Kings

Buddy Hield matches rare Kobe Bryant stat day after NBA legend's death

Buddy Hield matches rare Kobe Bryant stat day after NBA legend's death

Don’t lie, did you stop watching? Did you angrily turn off the Sacramento Kings game in the fourth quarter thinking that they had lost another game to the Minnesota Timberwolves?

If you did, you missed a moment. You missed Buddy Hield harnessing the Mamba Mentality and helping his Kings pull off an improbable comeback. 

Down 22 with 5:43 remaining in the fourth quarter, coach Luke Walton left his rotational guys in the game and they responded. First Nemanja Bjelica hit a three ball. And then Bogdan Bogdanovic. And then Hield hit the nitro button.

The Kings’ leading scorer dropped in 20 of his career-high 42 points in the fourth, including 12 in the final 4:34 as the Kings tracked down the T-Wolves. 

A huge Kobe Bryant fan, Hield matched the legend with an obscure nugget dug up by ESPN’s Stats Info. 

Following the Kings' emotional 133-129 overtime victory, Hield stopped by and spoke to NBC Sports California’s Grant Napear and Doug Christie to discuss the game and what Bryant, who passed away on Sunday in a helicopter accident, meant to him growing up as a kid in the Bahamas.

“It was tough,” Hield said of preparing to play the game after Bryant’s death. “Just knowing where I came from and knowing what Kobe instilled in my life, everything was Kobe Bryant.”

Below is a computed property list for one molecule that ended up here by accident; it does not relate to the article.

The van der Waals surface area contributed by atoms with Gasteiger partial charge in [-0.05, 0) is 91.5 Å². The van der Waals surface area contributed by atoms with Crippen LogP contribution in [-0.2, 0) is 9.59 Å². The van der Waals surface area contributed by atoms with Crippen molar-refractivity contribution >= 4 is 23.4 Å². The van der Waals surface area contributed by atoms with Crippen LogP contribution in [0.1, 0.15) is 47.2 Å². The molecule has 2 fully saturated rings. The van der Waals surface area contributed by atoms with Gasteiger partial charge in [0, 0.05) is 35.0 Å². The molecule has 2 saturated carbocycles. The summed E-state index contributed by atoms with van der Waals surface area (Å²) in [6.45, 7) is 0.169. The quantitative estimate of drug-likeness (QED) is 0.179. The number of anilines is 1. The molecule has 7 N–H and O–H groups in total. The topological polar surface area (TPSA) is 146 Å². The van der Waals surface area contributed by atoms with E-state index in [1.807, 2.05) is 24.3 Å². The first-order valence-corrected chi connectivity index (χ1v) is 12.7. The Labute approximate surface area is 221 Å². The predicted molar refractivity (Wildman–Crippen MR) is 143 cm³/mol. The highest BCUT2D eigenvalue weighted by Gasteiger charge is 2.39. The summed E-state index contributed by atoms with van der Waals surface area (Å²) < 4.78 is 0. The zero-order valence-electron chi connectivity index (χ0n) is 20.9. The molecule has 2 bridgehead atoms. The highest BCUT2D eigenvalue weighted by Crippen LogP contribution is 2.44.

With only nationally televised games available to watch, Hield was drawn to Bryant and his Los Angeles Lakers. He’s modeled his game after the 18-time All-Star and adopted Bryant’s work ethic as his own.

“Kobe was always that guy for me,” Hield said. “He made me believe, man and that’s why I’m here today because I wanted to chase what he’s chasing.” 

Hield knocked down 14-of-24 from the field and 9-for-14 from behind the arc. His 42 points surpassed his previous high of 41 that he set earlier in the season.

[RELATED: Walton reflects on Kobe's death]

“In the overtime, I didn’t want to score no more,” Hield said. “I had 42 points, I had five rebounds, three assists. Turn 42 around to 24. Five and three assists is eight points.”

Bryant wore No. 24 and No. 8 during his time with the Lakers. He made a tremendous impact on an entire group of young players, including Hield.

“It’s all Kobe, man, it’s all for Kobe,” Hield added.

Five things to watch when Kings got first win of season on buzzer beater

Five things to watch when Kings got first win of season on buzzer beater

Programming note: Watch the re-air of the Kings’ victory over the Utah Jazz from Nov. 1, 2019 tonight at 3 PT on NBC Sports California.

NBC Sports California is bringing fans some of the best games from the last few seasons in their re-airing of instant classics. With the NBA season on hold, it's the closest thing fans can get to watching live action. 

In our 10th installment, we go back to the Kings' first win of the 2019-20 season when they snapped a five-game losing streak to open the season with an upset victory over the Utah Jazz.

While we know the final outcome, sometimes the nuances of the win are lost with time. Here are five things to watch from the Kings’ 102-101 win over the Jazz at Golden 1 Center.

The winner

With 6.5 seconds remaining, Nemanja Bjelica fielded a pass from a cutting De’Aaron Fox and lined up a clean look from the corner. The ball caught iron, but Harrison Barnes crashed the glass, read the spin and was there for the putback with two seconds remaining on the clock to give Sacramento the one-point advantage.